Eighty kilometres east of Jǐ’nán, Zhūjiāyù is one of Shāndōng’s oldest intact hamlets, dating back as far as the Xia dynasty (2070–1600 BC). Most of Zhūjiāyù’s buildings are from the more recent Ming and Qing dynasties, and many have been spruced up to serve as Chinese movie and soap opera sets, but strolling the narrow streets is still a journey back in time. Wander on your own or hire one of the elderly residents playing tour guide (¥10 to ¥20, Chinese-speaking only) inside the city walls.
Flanked by bucolic panoramas of rolling hills, Zhūjiāyù can be explored in half a day. Pay at the main gate in the restored wall on the village’s northern end and then walk along the Ming-dynasty, double-track ancient road (双轨古道; shuāngguǐ gǔdào) to the Qing-dynasty Wénchāng Pavilion (文昌阁; Wénchāng Gé), an arched gate topped by a single-roofed shrine where teachers would take new pupils to make offerings to Confucius before their first lesson. On your left is Shānyīn Primary School (山阴小学; Shānyīn Xiǎoxué), a series of halls and courtyards with exhibits on local life. Further along the road looms a wall with two fading portraits of Chairman Mao dating from 1966.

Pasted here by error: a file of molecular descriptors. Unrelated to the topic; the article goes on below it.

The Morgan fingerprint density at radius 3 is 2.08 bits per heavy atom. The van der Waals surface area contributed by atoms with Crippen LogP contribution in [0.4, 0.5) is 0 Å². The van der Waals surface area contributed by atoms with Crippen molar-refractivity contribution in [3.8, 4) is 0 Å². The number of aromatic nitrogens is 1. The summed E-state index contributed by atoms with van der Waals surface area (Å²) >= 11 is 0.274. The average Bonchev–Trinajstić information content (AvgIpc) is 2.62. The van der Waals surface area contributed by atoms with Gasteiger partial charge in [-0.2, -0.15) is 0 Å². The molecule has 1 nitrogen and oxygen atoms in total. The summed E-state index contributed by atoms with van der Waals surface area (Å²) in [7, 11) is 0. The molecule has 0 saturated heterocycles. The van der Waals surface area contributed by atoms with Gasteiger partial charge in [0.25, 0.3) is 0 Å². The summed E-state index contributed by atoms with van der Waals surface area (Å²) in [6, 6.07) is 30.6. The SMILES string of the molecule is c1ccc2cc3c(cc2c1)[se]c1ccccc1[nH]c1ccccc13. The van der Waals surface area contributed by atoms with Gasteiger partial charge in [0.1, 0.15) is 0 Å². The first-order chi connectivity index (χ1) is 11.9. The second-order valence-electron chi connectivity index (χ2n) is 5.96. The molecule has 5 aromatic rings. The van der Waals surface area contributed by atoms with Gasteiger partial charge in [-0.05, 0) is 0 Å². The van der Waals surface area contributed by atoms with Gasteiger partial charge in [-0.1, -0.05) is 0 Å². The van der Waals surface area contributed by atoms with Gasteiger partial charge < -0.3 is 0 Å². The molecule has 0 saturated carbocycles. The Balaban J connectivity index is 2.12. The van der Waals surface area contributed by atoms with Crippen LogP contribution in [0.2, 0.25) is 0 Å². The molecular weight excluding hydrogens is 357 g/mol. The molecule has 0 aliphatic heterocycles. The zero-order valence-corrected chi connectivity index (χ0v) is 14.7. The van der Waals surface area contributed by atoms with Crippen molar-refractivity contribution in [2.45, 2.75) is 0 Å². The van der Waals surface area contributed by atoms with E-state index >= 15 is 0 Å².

Wander to see the many ancestral temples, including the Zhu Family Ancestral Hall (朱氏家祠; Zhūshì Jiācí), packed mudbrick homesteads (many are deserted and collapsing), and delightful, arched shíqiáo (stone bridges). The Lìjiāo Bridge (立交桥; Lìjiāo Qiáo) is an early form of traffic overpass dating from 1671. A further 30-minute climb past the last drystone walls of the village will take you to the gleaming white Kuíxīng Pavilion crowning the hill.
If you want to spend the night, look for flags posting农家乐(nóngjiālè; a guesthouse or homestay). The basic Gǔcūn Inn is a lovely old courtyard home with a spirit wall decorated with a peacock, 80m past the Lìjiāo Bridge. The owners will also cook up dinner (dishes from ¥12). At Lǎo Jiā Restaurant (老家菜馆), next to the Mao portraits, the genial owners take their sleepy yellow dog hunting for wild rabbit and forage for fresh mushrooms and greens in the hills (¥35 per jīn for rabbit and vegie dishes from ¥10).
To reach Zhūjiāyù from Jǐ’nán, catch the Zhāngqiū bus (章丘; ¥21, 1½ hours, from 7am to 6.30pm) from the bus station directly across from the train station; ask for the village drop off. From there, it’s a further 2km walk (locals offer lifts for ¥10). Returning to Jǐ’nán, flag down a bus across from the massive gate on the main road. Buses are rare after 6pm.